A woman photographs Ron Paul in Reno (Brian Snyder/Reuters)
RENO, Nev.—Orange hair, flannel shirts, scrunchies, tattoos and electric wheelchairs. It was a different crowd than the those Mitt Romney usually attracts. But on Thursday night, more than 1,000 people showed up in a massive ballroom at the Grand Sierra Casino to see Ron Paul—a major crowd ahead of Saturday's Republican presidential caucuses in a state where Paul is considered a dark horse in the race.
The Texas congressman's stump speech is not what you would call electrifying, unless you are obsessed with the minutia of federal monetary policy. Paul hit his usual policy touchstones, including his dire predictions about the growing national debt, his call for a repeal of the Patriot Act and his rants against what he describes as unnecessary foreign interventions.
So what motivated the throngs of people and press to show up Thursday: Perhaps it was the rumor that Paul would appear with ladies of the night from the Bunny Ranch, an infamous brothel in Nevada. Earlier this week, several of the bunnies announced they are backing Paul in Saturday's Republican caucuses. Their caucus push was, perhaps appropriately, called "Pimpin for Paul."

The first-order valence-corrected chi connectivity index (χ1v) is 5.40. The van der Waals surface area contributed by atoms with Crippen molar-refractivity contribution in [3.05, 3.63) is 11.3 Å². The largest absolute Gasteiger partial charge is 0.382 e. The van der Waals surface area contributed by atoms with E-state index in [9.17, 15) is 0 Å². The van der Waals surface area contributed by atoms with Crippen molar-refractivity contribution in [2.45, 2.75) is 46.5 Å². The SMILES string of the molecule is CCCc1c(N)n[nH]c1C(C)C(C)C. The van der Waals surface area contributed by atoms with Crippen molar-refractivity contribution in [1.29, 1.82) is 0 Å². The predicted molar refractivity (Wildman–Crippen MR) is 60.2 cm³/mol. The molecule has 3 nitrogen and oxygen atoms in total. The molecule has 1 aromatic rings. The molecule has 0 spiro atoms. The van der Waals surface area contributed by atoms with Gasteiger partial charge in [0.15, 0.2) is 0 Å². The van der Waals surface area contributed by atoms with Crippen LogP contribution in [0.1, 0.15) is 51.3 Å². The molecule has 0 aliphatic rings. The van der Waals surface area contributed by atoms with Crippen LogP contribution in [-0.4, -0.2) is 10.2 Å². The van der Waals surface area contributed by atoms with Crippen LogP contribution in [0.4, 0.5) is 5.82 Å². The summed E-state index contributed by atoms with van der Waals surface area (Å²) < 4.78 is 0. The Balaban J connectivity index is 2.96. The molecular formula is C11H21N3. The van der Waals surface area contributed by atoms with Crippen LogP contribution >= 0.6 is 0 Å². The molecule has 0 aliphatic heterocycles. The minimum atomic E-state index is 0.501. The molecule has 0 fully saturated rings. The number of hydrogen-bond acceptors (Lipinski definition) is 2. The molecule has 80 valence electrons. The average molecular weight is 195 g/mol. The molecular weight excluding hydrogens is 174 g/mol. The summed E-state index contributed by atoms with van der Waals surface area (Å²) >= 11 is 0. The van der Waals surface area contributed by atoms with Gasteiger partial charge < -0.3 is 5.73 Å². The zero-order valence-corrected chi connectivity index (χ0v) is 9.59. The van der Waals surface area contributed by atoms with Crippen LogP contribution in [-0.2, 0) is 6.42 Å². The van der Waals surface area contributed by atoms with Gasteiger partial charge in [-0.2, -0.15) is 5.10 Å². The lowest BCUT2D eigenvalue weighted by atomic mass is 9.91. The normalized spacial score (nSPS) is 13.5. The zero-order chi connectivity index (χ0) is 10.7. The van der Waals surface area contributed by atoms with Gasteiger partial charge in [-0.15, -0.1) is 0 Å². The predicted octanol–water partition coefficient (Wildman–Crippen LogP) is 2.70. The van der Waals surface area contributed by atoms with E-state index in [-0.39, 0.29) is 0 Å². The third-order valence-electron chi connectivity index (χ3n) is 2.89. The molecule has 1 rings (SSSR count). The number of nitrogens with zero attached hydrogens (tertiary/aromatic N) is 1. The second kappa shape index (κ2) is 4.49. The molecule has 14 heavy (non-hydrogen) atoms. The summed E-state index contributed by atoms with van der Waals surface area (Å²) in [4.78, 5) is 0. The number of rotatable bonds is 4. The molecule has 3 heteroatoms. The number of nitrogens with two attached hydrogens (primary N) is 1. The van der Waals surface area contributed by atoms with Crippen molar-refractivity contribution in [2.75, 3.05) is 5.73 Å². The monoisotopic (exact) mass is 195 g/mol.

Dozens of photographers showed up—prompting a Paul aide to issue a strict warning against rushing the stage. Meanwhile, the press riser was packed, with; some reporters—including this one—from the press corps taking a brief respite from covering Mitt Romney, who happened to be staying in the hotel.
But the wild anticipation about Paul appearing on stage with hookers went unfulfilled. Instead, Paul stuck to his usual script—and the audience went wild over the candidate's usual applause lines. At one point, the crowd issued a hearty boo at the mention of former President Woodrow Wilson's name. Paul cited the former president in rant against the country's current foreign policy.
While reporters were disappointed not to see the spectacle of Paul appearing with a bevy of prostitutes, the audience didn't seem to care. As the congressman took the stage with his wife and granddaughter, virtually every person in the room leaped to their feet, screaming in delight.
"It seems like the 'revolution' is alive and well," Paul observed.
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